On December 28th 1866 the very Reverend Tottenham registered the birth of Cyril Benoni Hunt and baptised him on the same day at Holy Trinity Church Florence.
Thomas Woolner, who was Hunt’s brother-in-law and a Pre-Raphaelite sculptor, went out to Florence to offer support and assistance. Hunt was beyond consolation and wrote to his friend Frederick Stephens who was in London “I am more alone now – more solitary than ever I knew a man in this world could be … I cannot say “Thy will be done.” There was an outbreak of the disease Scarlet Fever at the Stanhope’s house so Hunt made arrangements to take the baby Cyril to his in-laws the Waughs in England. He arranged a wetnurse for his son and commissioned a stonemason to work on a tomb in memory of Fanny. He finally arrived on October 9th 1867 at Queensborough Terrace, London with a dying Cyril but his sensible mother-in-law realised that the child was starving and that the wet-nurse had no milk. The nurse was promptly dismissed and the child was fed. Cyril began to thrive.
Eighteen months after his wife’s death, in July 1868, Hunt returned to Florence and took up residence at the Villa Medici near Fiesole. The villa is probably one of the most impressive of the Medici Villas in Florence and was surrounded by a beautiful garden.
Da Alta Macadam, Americans in Florence: A Complete Guide to the City and Places Associated with Americans Past and Present, Florence: Giunti, 2003. Villa Medici is towards the top.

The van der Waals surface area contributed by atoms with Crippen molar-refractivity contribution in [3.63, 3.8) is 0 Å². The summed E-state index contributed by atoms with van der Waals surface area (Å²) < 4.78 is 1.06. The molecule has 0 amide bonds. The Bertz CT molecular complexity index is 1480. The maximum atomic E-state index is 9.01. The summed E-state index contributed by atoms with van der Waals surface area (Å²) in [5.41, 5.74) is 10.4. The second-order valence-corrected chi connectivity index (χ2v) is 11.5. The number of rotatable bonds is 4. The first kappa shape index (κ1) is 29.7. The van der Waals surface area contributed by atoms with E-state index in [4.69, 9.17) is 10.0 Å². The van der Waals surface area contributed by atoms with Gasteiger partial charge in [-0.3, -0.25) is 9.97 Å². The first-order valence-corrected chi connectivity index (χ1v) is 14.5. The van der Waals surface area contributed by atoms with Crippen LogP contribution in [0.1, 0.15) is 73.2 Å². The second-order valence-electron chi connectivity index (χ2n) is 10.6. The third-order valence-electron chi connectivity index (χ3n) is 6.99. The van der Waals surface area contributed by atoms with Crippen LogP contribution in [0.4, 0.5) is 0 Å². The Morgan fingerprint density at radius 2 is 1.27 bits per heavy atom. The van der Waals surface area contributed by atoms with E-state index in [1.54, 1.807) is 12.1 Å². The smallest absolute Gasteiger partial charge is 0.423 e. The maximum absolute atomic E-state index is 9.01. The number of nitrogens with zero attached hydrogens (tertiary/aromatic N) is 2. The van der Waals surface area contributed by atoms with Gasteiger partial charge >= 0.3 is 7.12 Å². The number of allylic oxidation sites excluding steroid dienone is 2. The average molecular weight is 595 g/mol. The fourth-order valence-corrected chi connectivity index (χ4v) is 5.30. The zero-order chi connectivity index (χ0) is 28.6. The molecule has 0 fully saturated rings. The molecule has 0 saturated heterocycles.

Hunt used the stables as a studio. William Blundell Spence, an affluent amateur dealer in Florentine art, was his landlord. He tells us that “…my health required me to live out of the city … and so kept myself in the pure air”. It was during this second stay that he painted Bianca (currently in the Galleria degli Uffizi exhibition, 'I giardini delle regine'),
Tuscan Straw Plaiters and a number of views of Florence. During this period he sketched a self-portrait which shows him with a shaggy mane of a beard sitting alone in a restaurant drinking Chianti.
Shortly after this return, he sacked the stonemason working on his wife’s tomb because so little progress had been made and he could never see it being completed. He says in his autobiography “I took up his tools and finished the work, being then so ready to leave this city of flowers, which had been so sad a resting place to me”. By this we know that Hunt had not with him stone-working tools of his own. He then set to work in earnest designing a tomb worthy of the memory of his beloved wife Fanny. A plan of the design exists on paper.
It is interesting that Hunt, whom we regard as a painter and who we know made models in clay in order to assist his painting, felt competent enough to tackle this project. We know that he was friendly with Alexander Munro and Thomas Woolner (his brother-in-law) both sculptors, yet this does not explain his confidence in this trade. William Rossetti tells us “and there I found him in the spring of 1869, occupied partly in carving a tomb for his wife, in a shape approximating to what one might suppose for Noah’s ark”. There has been comparatively little research into these sculptural abilities of this major Pre-Raphaelite artist.
Fanny Waugh’s grave and
tomb at the English Cemetery here in Florence are adjacent to
that of the English female poet Elizabeth Barrett Browning.
The tomb is sarcophagus in shape upon a sandstone pedestal.
The pedestal has begun to flake at the corners and in areas
which are in contact with the ground. The principal part of
the monument appears to be carved from a type of limestone
which over the years has become granular and sugary in texture
due to natural erosion, the elements and pollution. The
sarcophagus appears to be floating upon waves. A plaque on the
side of the monument states “FANNY / the wife of / W. HOLMAN HUNT
/ died in Florence Dec 20 1866 / in the first
year of her marriage”, repeating the now faint inscription on
the tomb itself and thus likely a later addition. Diaper
patterns have been carved into the stone separating the